The Electronic Entertainment Expo, the videogame industry’s largest convention, could leave Los Angeles. If it does, it would cost the city $40 million a year in revenue.
The Entertainment Software Assn., which owns E3 — this is the event’s 20th anniversary — signed a three-year deal with the Los Angeles Convention Center in 2013, and is now considering requests by other cities to host the show starting in 2016.
The ESA declined to disclose the other cities vying for the show. Atlanta has hosted E3 twice, while a much smaller version took place in Santa Monica in 2007 and 2008.
A reason for E3’s move out of L.A. would be an aging convention center that needs a major update as other cities have spent considerable coin upgrading their own facilities. Los Angeles had hoped the LACC would have been expanded as part of the construction of the Farmers Field football stadium, but no team means city officials are now considering Plan B.
One major issue for ESA and other event organizers is that the LACC splits its main convention halls into two, separated by a hallway and smaller hall. That has made some exhibitors in the South Hall feel left out of the activity taking place in the West Hall (next to Staples Center), for example. Other convention centers typically off one large room for exhibitors and attendees.
E3 had around 230 exhibitors last year, with some companies bringing hundreds of people to the show from all over the world.
Farmers Field would have been built where West Hall currently stands and add new space to the rest of the LACC.
“That is no longer going to happen,” Mike Gallagher, president and CEO of the ESA, the gaming industry’s main trade organization. “All of the city’s efforts are now focused on Plan B.”
But the Los Angeles City Council and AEG, which operates the LACC’s 720,000 square feet of exhibition space, and L.A. Live complex will have to move quickly.
Plans for future E3 shows need to be in place within the next 90 to 120 days, Gallagher said, because the show typically takes a year to plan — especially for gaming giants like Sony’s PlayStation, Microsoft’s Xbox and Nintendo that build massive booths on the show floor.
“We (still) have time,” Gallagher said. “We’re going to work through this issue and have a lot of discussions with the city and the partners in the city that are critical to making E3 a success. But the time is relatively short.”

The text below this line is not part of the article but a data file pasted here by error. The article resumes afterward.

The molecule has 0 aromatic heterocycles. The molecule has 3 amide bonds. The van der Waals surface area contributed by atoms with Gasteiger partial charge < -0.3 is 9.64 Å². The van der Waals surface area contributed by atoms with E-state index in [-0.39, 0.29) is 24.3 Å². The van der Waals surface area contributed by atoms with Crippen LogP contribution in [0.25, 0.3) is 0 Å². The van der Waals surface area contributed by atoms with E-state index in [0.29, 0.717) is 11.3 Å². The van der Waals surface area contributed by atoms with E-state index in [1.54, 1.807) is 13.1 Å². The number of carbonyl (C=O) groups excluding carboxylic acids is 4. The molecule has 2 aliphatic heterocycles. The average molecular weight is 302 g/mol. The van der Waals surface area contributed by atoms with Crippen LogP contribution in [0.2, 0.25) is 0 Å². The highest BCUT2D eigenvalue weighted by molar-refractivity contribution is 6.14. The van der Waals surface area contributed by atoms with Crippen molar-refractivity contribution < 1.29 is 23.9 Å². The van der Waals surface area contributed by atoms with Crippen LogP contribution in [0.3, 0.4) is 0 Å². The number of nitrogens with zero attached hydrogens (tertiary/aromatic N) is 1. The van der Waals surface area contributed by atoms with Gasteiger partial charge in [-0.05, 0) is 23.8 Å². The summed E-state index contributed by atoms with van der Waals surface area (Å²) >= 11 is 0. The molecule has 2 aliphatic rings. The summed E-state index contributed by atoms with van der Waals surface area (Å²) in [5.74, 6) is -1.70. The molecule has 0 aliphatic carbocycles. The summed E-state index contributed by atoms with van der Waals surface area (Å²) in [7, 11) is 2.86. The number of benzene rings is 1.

If E3 leaves, the move would cost the city of Los Angeles around $40 million in revenue each year, which is spent on hotel rooms and restaurants by the 50,000 that attend the show each year. San Diego also has had to deal with a convention center that needs a significant upgrade — now approved — or risk losing major moneymakers like Comic-Con, which attracts 130,000 attendees.
Los Angeles Mayor Eric Garcetti and California Lieutenant Governor Gavin Newsom are visiting E3 this week to try to keep the show in the city.
Gallagher stressed that the ESA is keeping its options open. “We have to make sure we’re looking at all the options and we are and there are several. E3 is a world class show that deserves a world class venue. Other venues are ready to go right now.”
It won’t be easy for E3 to move since Los Angeles is a major media market and has an airport that makes travel for the show’s 50,000 attendees from around the world fairly easy.
Yet, the number of hotels and available hotel rooms around the convention center have been cited as an issue for attendees, as has parking and restaurants.
One thing that won’t change is the time on the calendar when E3 takes place.
“We wouldn’t move the date of the show because there’s a rhythm in how things are developed in a large segment of the industry,” Gallagher said.
While the show once took place during the Consumer Electronics Show in January, “the industry has found a sweet spot where the content is best able to be shown to the world in a quality way that fits the development schedule.”
E3 also won’t start selling tickets to consumers anytime soon.
“In this venue, the sweet spot for attendees hovers around 45,000 to 50,000 attendees, Gallagher said. “We’re already at that number. Adding consumers would be too much. If E3 was to evolve and go to another venue, those questions would be revisited anew, but we will not jeopardize the production value … the quality of the experience and the value of E3 in that process.”
Gallagher added that E3 is more accessible to consumers than ever, because of digital technologies. “It’s available on every platform, Twitch is our streaming partner … you have 50 billion media impressions off the show. It’s hard to say the consumer isn’t present at E3.”